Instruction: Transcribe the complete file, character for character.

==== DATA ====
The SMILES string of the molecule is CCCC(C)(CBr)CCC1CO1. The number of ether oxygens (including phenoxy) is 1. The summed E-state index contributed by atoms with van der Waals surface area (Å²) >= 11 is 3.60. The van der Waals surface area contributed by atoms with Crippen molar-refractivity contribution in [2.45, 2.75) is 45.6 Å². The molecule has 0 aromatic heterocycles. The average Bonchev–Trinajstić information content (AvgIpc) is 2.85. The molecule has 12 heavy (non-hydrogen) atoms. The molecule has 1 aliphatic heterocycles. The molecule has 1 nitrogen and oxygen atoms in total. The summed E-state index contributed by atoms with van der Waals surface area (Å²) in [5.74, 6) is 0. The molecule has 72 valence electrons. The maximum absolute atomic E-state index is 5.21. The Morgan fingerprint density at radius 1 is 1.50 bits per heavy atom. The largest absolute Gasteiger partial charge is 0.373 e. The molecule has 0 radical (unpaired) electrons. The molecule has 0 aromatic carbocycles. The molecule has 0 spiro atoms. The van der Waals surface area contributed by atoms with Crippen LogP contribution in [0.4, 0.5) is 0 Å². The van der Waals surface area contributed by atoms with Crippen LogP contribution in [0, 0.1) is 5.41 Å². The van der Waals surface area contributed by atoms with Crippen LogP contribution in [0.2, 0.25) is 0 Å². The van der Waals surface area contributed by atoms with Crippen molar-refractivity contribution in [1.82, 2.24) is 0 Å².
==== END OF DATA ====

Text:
The SMILES string of the molecule is CCCC(C)(CBr)CCC1CO1. The number of ether oxygens (including phenoxy) is 1. The summed E-state index contributed by atoms with van der Waals surface area (Å²) >= 11 is 3.60. The van der Waals surface area contributed by atoms with Crippen molar-refractivity contribution in [2.45, 2.75) is 45.6 Å². The molecule has 0 aromatic heterocycles. The average Bonchev–Trinajstić information content (AvgIpc) is 2.85. The molecule has 12 heavy (non-hydrogen) atoms. The molecule has 1 aliphatic heterocycles. The molecule has 1 nitrogen and oxygen atoms in total. The summed E-state index contributed by atoms with van der Waals surface area (Å²) in [5.74, 6) is 0. The molecule has 72 valence electrons. The maximum absolute atomic E-state index is 5.21. The Morgan fingerprint density at radius 1 is 1.50 bits per heavy atom. The largest absolute Gasteiger partial charge is 0.373 e. The molecule has 0 radical (unpaired) electrons. The molecule has 0 aromatic carbocycles. The molecule has 0 spiro atoms. The van der Waals surface area contributed by atoms with Crippen LogP contribution in [0.4, 0.5) is 0 Å². The van der Waals surface area contributed by atoms with Crippen LogP contribution in [0, 0.1) is 5.41 Å². The van der Waals surface area contributed by atoms with Crippen LogP contribution in [0.2, 0.25) is 0 Å². The van der Waals surface area contributed by atoms with Crippen molar-refractivity contribution in [1.82, 2.24) is 0 Å².